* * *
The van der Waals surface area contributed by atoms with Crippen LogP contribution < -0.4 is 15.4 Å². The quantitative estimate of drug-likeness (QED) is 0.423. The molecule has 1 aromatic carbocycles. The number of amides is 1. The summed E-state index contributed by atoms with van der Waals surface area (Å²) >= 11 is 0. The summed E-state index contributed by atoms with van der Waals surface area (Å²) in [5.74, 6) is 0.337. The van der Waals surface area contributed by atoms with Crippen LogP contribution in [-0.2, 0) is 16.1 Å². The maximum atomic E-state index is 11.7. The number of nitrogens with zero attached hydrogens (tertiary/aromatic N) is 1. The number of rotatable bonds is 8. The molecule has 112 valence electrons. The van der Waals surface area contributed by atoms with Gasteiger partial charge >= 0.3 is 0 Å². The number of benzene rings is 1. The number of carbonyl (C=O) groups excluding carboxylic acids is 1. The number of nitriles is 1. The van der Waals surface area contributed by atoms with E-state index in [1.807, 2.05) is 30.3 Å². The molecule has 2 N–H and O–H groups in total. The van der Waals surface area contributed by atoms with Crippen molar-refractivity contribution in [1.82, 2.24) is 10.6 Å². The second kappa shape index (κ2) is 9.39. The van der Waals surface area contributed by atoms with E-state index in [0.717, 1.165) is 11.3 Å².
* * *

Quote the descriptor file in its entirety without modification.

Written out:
The van der Waals surface area contributed by atoms with Crippen LogP contribution < -0.4 is 15.4 Å². The quantitative estimate of drug-likeness (QED) is 0.423. The molecule has 1 aromatic carbocycles. The number of amides is 1. The summed E-state index contributed by atoms with van der Waals surface area (Å²) >= 11 is 0. The summed E-state index contributed by atoms with van der Waals surface area (Å²) in [5.74, 6) is 0.337. The van der Waals surface area contributed by atoms with Crippen LogP contribution in [-0.2, 0) is 16.1 Å². The maximum atomic E-state index is 11.7. The number of nitrogens with zero attached hydrogens (tertiary/aromatic N) is 1. The number of rotatable bonds is 8. The molecule has 112 valence electrons. The van der Waals surface area contributed by atoms with Gasteiger partial charge >= 0.3 is 0 Å². The number of benzene rings is 1. The number of carbonyl (C=O) groups excluding carboxylic acids is 1. The number of nitriles is 1. The van der Waals surface area contributed by atoms with E-state index in [1.807, 2.05) is 30.3 Å². The molecule has 2 N–H and O–H groups in total. The van der Waals surface area contributed by atoms with Crippen molar-refractivity contribution in [1.82, 2.24) is 10.6 Å². The second kappa shape index (κ2) is 9.39. The van der Waals surface area contributed by atoms with E-state index in [0.717, 1.165) is 11.3 Å².